Balakot: The Risks of Leaving All Decision-Making to Intelligence Officials

A sure way of killing traditional democratic institutions is by conferring disproportionate powers to a chosen individual over other departments.

BJP Rajya Sabha MP Subramanian Swamy’s tweets are always carried by print and visual media promptly. But his sensational March 1 tweet was ignored by all.

Only Janta Ka Reporter carried it. Did our media exercise self-censorship because it was so damaging to our democratic credentials or were they under pressure not to expose the government’s decision-making style?

Based on Swamy’s tweet, Janta Ka Reporter claimed that defence minister Nirmala Sitharaman was not informed about the IAF airstrikes on Pakistan. It quotes Swamy: “I learn that our smash hit operation against terror camps in Pak and PoK was conceptualised by just seven persons: PM, NSA, three service Chief and IB & RAW.” As far as I know, there has been no official denial.

On February 28, I published a column praising our air force for flying deep into Balakot on February 26 and targeting the Jaish-e-Mohammed’s (JeM) main training centre. However, I also added that we had, by our languid official announcement, allowed Pakistan to earn a propaganda advantage in the global media by projecting its side of the story first.

Almost all foreign media outlets had picked up Pakistan Army spokesman Major General Asif Ghafoor’s tweet and photos at 5:42 am on February 26, which claimed that IAF jets had violated the Line of Control (LoC), and when confronted by Pakistan Air Force (PAF) planes, “released a payload (munitions) while escaping”. Some reports also said, quoting local villagers, that no damage was done.

Also read: Five Days After Airstrike, Questions Still Remain About the Indian, Pakistani Versions

Subsequently, this subject attracted bitter polemics between the BJP and opposition parties, which complained that the BJP leadership was using the Pulwama tragedy and the airstrike to campaig for the 2019 elections. They also said Prime Minister Narendra Modi was ready to reveal the details of this operation during his public meetings but not to the opposition in parliament.

The starting point of these events was the foreign secretary’s statement that “our intelligence-led operation” on February 26 had “eliminated” a very large number of JeM terrorists, trainers, senior commanders and groups of jihadis. Subsequent public debates resembled reprehensible politics, with even responsible ministers descending to street squabbling level.

On March 6, junior external affairs minister and former army chief V.K. Singh deemed critics and journalists “jonk (leeches). BJP spokespersons regularly shout down dissenting opinions of senior journalists or foreign experts on TV debates.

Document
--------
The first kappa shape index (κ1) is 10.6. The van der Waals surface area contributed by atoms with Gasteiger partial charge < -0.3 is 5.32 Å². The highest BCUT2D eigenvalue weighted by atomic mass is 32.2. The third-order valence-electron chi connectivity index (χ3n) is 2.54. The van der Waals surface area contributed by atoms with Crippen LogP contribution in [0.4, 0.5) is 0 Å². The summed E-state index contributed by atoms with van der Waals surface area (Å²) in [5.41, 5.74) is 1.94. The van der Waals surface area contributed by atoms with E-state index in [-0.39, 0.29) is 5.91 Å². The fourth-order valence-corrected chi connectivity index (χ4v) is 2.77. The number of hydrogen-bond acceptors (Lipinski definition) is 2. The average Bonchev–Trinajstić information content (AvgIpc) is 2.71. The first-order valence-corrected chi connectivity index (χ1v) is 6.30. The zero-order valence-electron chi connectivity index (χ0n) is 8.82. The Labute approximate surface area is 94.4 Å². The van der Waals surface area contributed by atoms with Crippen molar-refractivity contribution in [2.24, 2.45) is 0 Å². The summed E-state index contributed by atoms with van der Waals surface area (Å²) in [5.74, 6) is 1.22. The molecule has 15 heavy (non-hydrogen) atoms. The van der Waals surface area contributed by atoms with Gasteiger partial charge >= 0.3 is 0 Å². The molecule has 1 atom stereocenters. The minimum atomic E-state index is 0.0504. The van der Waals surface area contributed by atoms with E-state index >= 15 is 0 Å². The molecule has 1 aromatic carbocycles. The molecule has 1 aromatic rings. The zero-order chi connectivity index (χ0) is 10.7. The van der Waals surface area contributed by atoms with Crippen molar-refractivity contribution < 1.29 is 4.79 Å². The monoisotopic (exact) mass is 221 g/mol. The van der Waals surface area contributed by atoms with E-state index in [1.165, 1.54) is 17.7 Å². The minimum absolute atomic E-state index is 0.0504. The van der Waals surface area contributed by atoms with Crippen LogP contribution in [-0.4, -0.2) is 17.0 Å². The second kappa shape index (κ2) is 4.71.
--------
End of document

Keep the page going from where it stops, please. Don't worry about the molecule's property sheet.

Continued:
Was defence minister Nirmala Sitharaman kept out of the deicision making process leading to the Balakot airstrike? Credit: PTI

Conferring disproportionate powers to a chosen individual

The purpose of this article, however, is not to further explore what happened in Balakot. That the IAF had successfully penetrated deep into Pakistan was admitted even by the Pakistan military spokesperson. This, together with wing commander Abhinandan Varthaman’s shooting down of a F-16 jet, is enough for the air force to earn international plaudits.

However, in this process, what is forgotten is the decision-making system over such situations, as revealed by Subramanian Swamy – a cause for serious concern.

A sure way of killing traditional democratic institutions is by conferring disproportionate powers to a chosen individual over other departments. This practice becomes even more objectionable when that individual’s position has no sanction of law. In this process, statutory departments are bypassed by non-statutory authorities on policy decisions and implementation.

This has been done to the present national security advisor’s role in the government. It is unimaginable that any democracy would have kept their defence minister, who is answerable to parliament, out of the decision-making process of her own department, while the rein for operations is held by an official much lower in rank.

Also read: The National Security Advisor Had No Locus Standi to Negotiate the Rafale Contract

The exemplar of all national security council (NSC) systems in the world is the US body which was created through a law in 1947 by the US Congress; this was to give institutionalised support to the president in designing national security strategy.

It was also to check future repetition of the highly personalised management of security policy by President F.D.Roosevelt during the Second World War. Most other NSCs in other democracies are modelled on the US system.